By LMI Sales Manager, Chris Herrod
Recently, at Bryan Galloup’s Northwood’s seminar, the topic that the attending luthiers most wanted me to address was that of wood scarcity. Prices are climbing, good and interesting woods are becoming harder to find. What’s going on?
I was happy to oblige but the mood grew steadily gloomier as I delved into these questions. I suppose people would like to cast blame at some “foreign superpower”, the ubiquitous veneer manufacturers or the large guitar factories. Many consider them guilty of cornering the market and making it hard on “the little guy”. True, these forces are at play as they have always been, but their influence is actually diminishing. Wherever the blame may lie, the essential problem that needs to be addressed is that there are very few trees left in the world’s forests. Needless to say, our consumption of these woods will in no way help the situation, even if harvesting is done in the most conscientious way possible. Gloomy.
Waiting for someone to stumble across a large stand of wide, old-growth Cocobolo trees? A hidden Hawaiian oasis of Koa? A lost Alaskan island crowded with ancient Spruce trees? I am sorry to say that this is not likely to happen. Even where the species is healthy (Koa, for example) the scarcity of trees that are large (old) enough and figured enough to satisfy the instrument market is down to very, very few. Young Koa trees are growing, and much faster than many other tropical species grow -but can you wait 80 years?
Buying wood that has been harvested and/or exported illegally is simply commonplace throughout the instrument making world. Luthiers have pulled the wool over their own eyes, naively and wishfully thinking “that the wonderful guy selling me tonewood wouldn’t be involved in anything sketchy”. And is hard not to succumb to the sizable market forces that “demand” the use of rare, often illegal and often endangered, exotic species in their instruments.
Certainly, doing the research and practicing the scrutiny of one’s suppliers that the law unequivocally requires (the dreaded Lacey Act) is hard work, performed in murky waters. Based on LMI’s experience, this scrutiny often leads to a familiar conclusion: this beautiful wood being offered by this noble old company is not perfectly legal. Are the laws unfair? Well, the stories of unfair enforcement are widely known, but the gist of the law has a pretty simple ethical basis. Briefly, the law states that no woods, domestic or foreign, old or new, shall be purchased if they were not harvested, sold and/or exported in accordance with the laws of all applicable countries.
Although not all lutherie woods are strictly ‘endangered’, absolutely all of them have been impacted in one way or another by over-consumption, forest loss (where forests are removed for cattle ranches, agriculture etc.) and poaching. Let’s take a brief look at some of the traditional species used in guitar making.
Brazilian Rosewood: Brazilian has long been recognized as being among the most beautiful woods on the planet. For centuries the forests of South America have been plundered for Brazilian Rosewood for a multitude of uses. Many of the grand old homes and castles of Europe (and other places) have staircases, paneling, floors, and beams made from Brazilian Rosewood. Of course, instrument makers have “exploited” its fantastic tonal properties for just as long.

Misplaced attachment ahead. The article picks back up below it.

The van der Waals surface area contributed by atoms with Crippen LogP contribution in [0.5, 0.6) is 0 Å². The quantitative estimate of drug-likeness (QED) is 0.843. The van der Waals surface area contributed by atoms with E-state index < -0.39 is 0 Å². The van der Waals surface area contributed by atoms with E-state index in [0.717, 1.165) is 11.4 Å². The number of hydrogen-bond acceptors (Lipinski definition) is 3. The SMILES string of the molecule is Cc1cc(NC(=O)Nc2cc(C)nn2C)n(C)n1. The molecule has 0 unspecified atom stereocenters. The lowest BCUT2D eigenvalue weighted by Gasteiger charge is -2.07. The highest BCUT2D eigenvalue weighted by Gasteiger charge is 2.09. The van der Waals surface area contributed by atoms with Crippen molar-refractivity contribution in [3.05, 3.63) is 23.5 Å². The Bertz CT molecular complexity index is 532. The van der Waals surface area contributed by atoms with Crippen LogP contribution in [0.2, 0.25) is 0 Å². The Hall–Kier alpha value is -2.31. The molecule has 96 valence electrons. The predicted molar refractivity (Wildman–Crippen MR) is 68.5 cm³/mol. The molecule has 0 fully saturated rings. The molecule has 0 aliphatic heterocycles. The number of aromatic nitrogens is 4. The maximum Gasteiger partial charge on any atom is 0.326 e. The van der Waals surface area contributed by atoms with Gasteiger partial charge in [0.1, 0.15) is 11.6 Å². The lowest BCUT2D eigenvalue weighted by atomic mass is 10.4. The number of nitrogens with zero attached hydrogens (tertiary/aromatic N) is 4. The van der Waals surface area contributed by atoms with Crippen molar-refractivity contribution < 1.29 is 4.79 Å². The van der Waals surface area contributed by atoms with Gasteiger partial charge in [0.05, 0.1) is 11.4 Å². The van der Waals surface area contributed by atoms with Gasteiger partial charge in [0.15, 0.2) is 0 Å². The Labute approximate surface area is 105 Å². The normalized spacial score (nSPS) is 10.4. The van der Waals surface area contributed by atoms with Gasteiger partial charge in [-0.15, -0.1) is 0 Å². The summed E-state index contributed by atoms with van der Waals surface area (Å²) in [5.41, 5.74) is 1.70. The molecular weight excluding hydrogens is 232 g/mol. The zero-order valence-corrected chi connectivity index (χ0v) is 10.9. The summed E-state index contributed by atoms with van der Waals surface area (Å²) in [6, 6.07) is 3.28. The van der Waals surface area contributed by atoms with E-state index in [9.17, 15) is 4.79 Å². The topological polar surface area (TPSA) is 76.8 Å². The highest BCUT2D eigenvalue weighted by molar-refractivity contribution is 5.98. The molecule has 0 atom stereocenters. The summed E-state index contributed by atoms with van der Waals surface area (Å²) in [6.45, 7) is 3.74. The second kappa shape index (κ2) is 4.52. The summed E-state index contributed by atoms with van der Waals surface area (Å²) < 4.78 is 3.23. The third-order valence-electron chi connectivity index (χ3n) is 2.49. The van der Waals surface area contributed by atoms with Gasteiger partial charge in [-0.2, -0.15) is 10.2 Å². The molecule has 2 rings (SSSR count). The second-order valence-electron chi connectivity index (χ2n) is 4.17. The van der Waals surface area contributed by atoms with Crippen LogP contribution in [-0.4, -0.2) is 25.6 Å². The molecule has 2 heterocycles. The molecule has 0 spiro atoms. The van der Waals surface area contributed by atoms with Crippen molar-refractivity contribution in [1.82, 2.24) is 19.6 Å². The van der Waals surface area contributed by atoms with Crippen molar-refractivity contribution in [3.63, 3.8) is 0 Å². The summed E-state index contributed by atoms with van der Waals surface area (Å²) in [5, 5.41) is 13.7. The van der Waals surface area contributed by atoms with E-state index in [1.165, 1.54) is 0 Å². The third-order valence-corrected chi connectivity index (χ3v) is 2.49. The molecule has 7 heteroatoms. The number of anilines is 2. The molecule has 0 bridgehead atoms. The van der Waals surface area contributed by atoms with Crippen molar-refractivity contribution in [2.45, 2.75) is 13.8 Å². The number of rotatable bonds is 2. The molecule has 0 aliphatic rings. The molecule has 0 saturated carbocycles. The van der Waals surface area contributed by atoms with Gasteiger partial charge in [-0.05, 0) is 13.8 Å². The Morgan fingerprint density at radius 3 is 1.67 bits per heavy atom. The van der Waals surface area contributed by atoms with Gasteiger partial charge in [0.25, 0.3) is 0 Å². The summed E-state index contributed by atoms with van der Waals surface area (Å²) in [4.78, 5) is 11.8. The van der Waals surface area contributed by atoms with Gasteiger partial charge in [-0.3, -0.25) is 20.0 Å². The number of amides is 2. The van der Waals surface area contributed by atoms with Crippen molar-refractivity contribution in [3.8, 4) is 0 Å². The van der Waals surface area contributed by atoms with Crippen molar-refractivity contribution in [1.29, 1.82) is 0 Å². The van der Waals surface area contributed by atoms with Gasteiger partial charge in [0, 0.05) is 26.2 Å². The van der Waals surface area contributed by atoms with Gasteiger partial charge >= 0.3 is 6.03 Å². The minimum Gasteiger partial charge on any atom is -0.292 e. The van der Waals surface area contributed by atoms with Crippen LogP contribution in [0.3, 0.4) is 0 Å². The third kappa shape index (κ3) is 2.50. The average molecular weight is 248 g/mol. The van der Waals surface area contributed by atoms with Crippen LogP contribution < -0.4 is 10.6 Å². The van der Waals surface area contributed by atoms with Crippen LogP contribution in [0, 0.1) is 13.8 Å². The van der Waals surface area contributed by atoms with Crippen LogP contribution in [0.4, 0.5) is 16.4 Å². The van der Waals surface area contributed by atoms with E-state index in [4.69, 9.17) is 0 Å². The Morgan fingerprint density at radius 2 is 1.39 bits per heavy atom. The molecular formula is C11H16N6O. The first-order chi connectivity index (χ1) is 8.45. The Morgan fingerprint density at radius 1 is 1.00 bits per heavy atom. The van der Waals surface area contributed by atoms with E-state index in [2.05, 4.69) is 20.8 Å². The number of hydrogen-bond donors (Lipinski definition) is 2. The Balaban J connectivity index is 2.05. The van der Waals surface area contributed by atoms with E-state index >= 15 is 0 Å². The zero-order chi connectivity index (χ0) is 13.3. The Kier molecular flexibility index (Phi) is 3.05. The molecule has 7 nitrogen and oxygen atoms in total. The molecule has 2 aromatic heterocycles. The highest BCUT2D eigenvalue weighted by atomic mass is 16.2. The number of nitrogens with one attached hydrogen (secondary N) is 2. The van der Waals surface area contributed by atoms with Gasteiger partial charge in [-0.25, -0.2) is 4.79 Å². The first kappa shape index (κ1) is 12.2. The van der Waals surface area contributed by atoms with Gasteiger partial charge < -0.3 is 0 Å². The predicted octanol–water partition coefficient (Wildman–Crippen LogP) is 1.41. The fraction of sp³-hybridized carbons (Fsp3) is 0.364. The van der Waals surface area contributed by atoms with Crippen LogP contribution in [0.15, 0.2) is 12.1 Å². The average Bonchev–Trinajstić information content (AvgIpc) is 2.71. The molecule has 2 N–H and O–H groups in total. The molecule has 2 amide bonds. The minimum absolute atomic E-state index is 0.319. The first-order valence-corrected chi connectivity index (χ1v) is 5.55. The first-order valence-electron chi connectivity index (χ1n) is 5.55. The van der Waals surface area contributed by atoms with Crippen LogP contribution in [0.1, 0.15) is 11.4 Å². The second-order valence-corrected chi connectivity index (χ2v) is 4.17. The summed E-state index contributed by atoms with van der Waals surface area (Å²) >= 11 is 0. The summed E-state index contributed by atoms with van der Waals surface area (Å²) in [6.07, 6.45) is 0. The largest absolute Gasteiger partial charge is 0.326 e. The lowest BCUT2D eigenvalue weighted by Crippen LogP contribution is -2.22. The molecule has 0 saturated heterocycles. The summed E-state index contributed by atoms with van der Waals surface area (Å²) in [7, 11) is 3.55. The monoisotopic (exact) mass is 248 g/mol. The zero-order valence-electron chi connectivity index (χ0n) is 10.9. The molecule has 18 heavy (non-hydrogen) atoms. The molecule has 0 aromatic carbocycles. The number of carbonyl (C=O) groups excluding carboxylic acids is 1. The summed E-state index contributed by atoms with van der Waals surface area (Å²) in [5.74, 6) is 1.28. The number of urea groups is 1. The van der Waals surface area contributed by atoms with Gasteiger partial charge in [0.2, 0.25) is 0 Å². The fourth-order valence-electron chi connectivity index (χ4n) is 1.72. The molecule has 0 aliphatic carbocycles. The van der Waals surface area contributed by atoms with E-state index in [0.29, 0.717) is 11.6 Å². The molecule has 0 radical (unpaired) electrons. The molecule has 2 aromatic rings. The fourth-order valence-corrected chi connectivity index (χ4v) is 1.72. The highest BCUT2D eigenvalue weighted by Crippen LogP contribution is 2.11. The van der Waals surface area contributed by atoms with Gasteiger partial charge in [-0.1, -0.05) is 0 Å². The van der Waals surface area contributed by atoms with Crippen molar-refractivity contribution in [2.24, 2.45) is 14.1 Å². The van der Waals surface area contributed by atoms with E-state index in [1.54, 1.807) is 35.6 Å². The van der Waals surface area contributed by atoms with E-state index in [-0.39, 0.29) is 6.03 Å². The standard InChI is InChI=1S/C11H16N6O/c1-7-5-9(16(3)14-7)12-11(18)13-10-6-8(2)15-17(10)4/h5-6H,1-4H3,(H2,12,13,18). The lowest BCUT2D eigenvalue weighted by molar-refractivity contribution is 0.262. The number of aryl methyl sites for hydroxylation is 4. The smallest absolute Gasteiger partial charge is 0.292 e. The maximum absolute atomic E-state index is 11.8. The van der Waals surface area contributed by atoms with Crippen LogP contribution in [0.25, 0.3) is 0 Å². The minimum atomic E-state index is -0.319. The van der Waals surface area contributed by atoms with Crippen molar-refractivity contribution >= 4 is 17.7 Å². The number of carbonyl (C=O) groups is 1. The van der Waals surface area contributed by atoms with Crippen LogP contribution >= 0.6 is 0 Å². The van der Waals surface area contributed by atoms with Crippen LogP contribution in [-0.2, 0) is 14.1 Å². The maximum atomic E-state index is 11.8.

Having reached the brink of extinction, Brazilian now has top-tier CITES treaty protection, ranking it with Elephant Ivory and tortoiseshell. For the most part, it is not allowed to be harvested or exported from Brazil. Old material can be traded within the borders of the United States, but nearly all of it lacks documentation to prove that it was not poached or imported illegally. It needs this documentation (no matter when it originally arrived here) to be deemed legal according to the Lacey Act. Most luthiers are wise to abandon the use of it altogether. It is best to simply avoid vendors claiming their wood is “pre-CITES” or has “paperwork”. There is an extremely strong chance that these claims have not been scrutinized, are flimsy at best and at worse, are downright dishonest.
Other Rosewoods (and their substitutes). Only two species of Rosewood are being routinely harvested under strict control: Indian Rosewood and African Blackwood. Blackwood trees that are wide enough, and defect-free enough for guitar parts are extremely rare (hence the high price), but the species is fundamentally healthy at this time and there are firm restrictions on harvesting in place.
The Indian Rosewood trade is strictly controlled by the Indian government. Forest harvest is rare, but the quality of plantation wood (where years ago it was often planted as a windbreak) is basically good and it should remain available for the foreseeable future. As time goes by, expect steep price increases and dwindling availability of dark colored and tight grained material.
All other Rosewoods (Cocobolo, Madagascar, Panama, Amazon, SE Asian etc.) have been devastated by poaching and over-harvest. Most are restricted under CITES appendix II. These woods (Cocobolo especially) continue to appear on the market, but at LMI we have found that most of them do not carry a strong paper-trail demonstrating legality. Government regulators in the country of origin (mainly Mexico but elsewhere in Central America) is overrun with corruption as is the market itself. We may see a very small trickle of Cocobolo arrive from time to time that passes Lacey Act muster, but the era of a consistent supply of Cocobolo, and the other Rosewoods listed above is now fundamentally over. The same is true of the other fine hardwoods that come from the same tropical forests where Rosewoods grow: Ziricote, Macassar Ebony, Malaysian Blackwood etc.
Ebony: Until recently (around 2011), trees cut down in the West African forests (where most Ebony grows) were left on the forest floor to rot if the wood was not significantly black in color. Now the market accepts striped and colored Ebony in order to make use of this wood’s other fine qualities (hardness, machinability). This acceptance has opened the future of the Ebony trade, for a while at least, though quality will remain a challenge and prices will climb steadily, as we have already seen happen. Madagascar Ebony has befallen the same fate as Madagascar Rosewood (see above) and is no longer being purchased by LMI.
Mahogany: Genuine Mahogany from Central and sometimes South America has benefited from CITES II protections and the species will probably remain in use for the foreseeable future. Still, most of the large, old-growth trees have vanished and, once again, we face a dramatic decrease in quality and increase in price. There are promising Mahogany substitutes available (Sapele, Khaya, Filipino) which are gradually gaining acceptance in the guitar market. Spanish Cedar was once thought to be a good candidate to replace Mahogany, but now it too falls under CITES Appendix II protection.